Severe fire danger for Australia as temperatures smash records

Rural Fire Service forecasts ‘very high to severe fire danger’ in parts of New South Wales, issues total fire ban.

The Rural Fire Service issued a total fire ban for most of eastern and northeastern New South Wales for Sunday [File: Rick Rycroft/AP Photo]

Parts of Australia, including Sydney, sweltered through the hottest November night on record with temperatures likely to stay high on Sunday, prompting authorities to issue a total fire ban.

In Sydney, temperatures surpassed 40 degrees Celsius (104 F) on Saturday while swathes of western New South Wales, South Australia and northern Victoria baked through even higher temperatures nearing 45 degrees.

Temperatures are expected to cross 40 degrees for a second straight day on Sunday while the Bureau of Meteorology has predicted a five or six-day heatwave for parts of northern New South Wales and southeast Queensland.

The predictions for soaring temperatures prompted the Australian Energy Market Operator to say demand may exceed supply in New South Wales on Sunday afternoon.

“November has been quite unusual in many ways. We have only seen about half our normal rainfall and it is quite possible November will be one of our hottest Novembers on record,” said Andrew Watkins, the Bureau of Meteorology’s Head of Climate Operations.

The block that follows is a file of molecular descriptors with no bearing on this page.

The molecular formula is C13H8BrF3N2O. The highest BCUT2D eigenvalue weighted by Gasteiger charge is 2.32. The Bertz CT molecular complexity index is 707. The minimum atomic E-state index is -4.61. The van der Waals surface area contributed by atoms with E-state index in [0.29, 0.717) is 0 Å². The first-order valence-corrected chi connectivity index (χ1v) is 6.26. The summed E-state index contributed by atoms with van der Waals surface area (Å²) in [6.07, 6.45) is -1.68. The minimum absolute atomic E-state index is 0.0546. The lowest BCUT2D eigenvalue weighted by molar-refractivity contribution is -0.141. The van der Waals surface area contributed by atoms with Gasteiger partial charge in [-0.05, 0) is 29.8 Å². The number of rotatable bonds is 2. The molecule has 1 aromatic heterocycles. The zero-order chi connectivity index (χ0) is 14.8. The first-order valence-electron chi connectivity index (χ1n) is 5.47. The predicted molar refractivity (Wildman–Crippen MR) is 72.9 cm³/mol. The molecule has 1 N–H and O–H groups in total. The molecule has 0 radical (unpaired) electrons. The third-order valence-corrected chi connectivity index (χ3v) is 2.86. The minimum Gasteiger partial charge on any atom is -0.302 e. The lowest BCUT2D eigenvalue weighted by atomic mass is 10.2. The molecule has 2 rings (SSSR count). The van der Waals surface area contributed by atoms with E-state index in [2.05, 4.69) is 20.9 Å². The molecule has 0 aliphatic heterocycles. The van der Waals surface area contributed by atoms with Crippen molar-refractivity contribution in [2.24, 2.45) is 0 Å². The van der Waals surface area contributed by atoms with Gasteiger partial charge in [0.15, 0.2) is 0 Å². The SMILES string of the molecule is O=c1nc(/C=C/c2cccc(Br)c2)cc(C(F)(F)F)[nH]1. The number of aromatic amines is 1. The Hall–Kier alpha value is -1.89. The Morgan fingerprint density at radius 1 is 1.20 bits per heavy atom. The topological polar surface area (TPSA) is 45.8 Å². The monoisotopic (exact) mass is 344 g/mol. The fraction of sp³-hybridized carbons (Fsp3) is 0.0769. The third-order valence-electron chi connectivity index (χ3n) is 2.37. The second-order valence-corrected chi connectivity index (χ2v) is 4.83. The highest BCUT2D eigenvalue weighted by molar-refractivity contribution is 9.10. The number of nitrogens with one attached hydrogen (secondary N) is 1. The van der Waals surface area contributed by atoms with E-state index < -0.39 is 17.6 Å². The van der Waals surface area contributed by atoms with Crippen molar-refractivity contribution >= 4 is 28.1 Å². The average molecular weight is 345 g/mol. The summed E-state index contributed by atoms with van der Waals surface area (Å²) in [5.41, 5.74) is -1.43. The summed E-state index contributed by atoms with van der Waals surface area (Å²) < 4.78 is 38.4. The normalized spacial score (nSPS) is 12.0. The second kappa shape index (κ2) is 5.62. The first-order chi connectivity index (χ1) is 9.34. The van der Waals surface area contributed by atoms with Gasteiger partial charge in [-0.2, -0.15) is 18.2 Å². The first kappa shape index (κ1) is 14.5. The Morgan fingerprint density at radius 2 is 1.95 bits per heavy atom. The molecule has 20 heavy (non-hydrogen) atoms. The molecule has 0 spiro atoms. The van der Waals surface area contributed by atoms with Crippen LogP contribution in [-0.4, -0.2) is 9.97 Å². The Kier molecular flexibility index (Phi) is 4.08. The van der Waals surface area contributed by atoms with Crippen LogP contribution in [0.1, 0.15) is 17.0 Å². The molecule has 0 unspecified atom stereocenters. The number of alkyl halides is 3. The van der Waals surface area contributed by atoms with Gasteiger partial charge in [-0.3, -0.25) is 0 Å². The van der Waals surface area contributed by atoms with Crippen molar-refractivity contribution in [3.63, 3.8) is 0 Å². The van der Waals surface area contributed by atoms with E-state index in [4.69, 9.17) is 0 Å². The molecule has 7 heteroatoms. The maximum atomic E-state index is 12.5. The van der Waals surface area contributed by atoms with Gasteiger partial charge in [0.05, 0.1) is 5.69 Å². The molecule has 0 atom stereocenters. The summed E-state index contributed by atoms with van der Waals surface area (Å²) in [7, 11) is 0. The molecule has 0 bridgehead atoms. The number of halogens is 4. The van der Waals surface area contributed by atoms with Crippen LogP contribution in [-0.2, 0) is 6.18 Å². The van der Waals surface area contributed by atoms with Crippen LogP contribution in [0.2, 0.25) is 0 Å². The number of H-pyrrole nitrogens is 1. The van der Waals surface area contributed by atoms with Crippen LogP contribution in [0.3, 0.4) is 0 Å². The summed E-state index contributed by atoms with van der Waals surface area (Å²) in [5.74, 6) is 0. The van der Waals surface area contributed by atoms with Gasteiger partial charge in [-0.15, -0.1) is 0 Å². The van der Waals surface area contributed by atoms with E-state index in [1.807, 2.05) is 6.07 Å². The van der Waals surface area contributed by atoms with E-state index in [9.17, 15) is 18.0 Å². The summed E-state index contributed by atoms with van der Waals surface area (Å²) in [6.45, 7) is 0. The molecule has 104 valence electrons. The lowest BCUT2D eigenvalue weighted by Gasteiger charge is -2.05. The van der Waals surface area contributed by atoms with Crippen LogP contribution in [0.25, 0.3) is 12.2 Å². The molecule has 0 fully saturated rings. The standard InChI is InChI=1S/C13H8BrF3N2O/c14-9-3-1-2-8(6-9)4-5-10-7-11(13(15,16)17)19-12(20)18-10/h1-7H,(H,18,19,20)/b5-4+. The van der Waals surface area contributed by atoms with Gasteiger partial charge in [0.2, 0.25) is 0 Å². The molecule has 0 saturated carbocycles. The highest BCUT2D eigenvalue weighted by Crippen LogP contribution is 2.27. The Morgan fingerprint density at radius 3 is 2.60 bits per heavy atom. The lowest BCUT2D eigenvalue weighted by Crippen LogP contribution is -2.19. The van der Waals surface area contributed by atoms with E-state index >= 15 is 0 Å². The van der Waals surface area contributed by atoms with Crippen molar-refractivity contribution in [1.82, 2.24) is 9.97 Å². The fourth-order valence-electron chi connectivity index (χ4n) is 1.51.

Australia has been experiencing hotter and longer summers with last season dubbed the “Black Summer” by Prime Minister Scott Morrison due to unusually prolonged and intense bushfires that burned nearly 12 million hectares (30 million acres), killed 33 people and an estimated one billion animals.

The Rural Fire Service issued a total fire ban for most of eastern and northeastern New South Wales for Sunday, saying there was a “very high to severe fire danger forecast” as hot, gusty winds exacerbate dry conditions.

Last summer’s prolonged bush fire season was fuelled by three years of drought but this year the risk is from grasslands after the prolific growth of vegetation helped by good rains in early spring.

“Grass might be greener in the area where you’re right now, but it won’t take long for it to dry out once the heat of summer starts to appear,” said Richard Thornton, Chief Executive of Bushfire and Natural Hazard Cooperative Research Centre.

Australia’s fire season usually runs from late southern hemisphere spring through summer.

Source: Reuters